Researchers identify new way to inhibit immune cells that drive allergic asthma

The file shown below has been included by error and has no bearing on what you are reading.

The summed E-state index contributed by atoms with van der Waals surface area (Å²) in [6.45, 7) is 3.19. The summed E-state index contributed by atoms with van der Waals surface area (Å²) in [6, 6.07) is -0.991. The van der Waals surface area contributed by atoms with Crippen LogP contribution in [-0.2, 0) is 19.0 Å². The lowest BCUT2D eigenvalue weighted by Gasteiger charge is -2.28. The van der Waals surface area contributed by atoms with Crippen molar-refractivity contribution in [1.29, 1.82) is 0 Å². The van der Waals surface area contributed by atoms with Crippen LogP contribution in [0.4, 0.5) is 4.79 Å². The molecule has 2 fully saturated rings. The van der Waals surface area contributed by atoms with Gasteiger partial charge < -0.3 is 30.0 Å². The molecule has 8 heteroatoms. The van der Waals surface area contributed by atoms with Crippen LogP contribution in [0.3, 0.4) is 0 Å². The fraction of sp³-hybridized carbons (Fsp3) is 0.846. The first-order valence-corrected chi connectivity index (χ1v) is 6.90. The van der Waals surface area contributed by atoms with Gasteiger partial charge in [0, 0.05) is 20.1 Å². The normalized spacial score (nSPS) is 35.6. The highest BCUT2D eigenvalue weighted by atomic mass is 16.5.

Researchers at USC have discovered that activating the Piezo1 protein reduces inflammation caused by immune cells in the lungs in response to allergens. ILC2s, a type of immune cell, play a crucial role in allergic asthma by driving inflammation in the lungs, leading to airway tightening. Activation of Piezo1 channels by a drug called Yoda1 reduces ILC2 activity, inflammation, and asthma symptoms in mice. Human ILC2s also produce Piezo1, indicating the potential for Yoda1 as a therapeutic tool for allergic asthma. Future studies will focus on developing Piezo1-driven therapeutics for treating asthma in humans.

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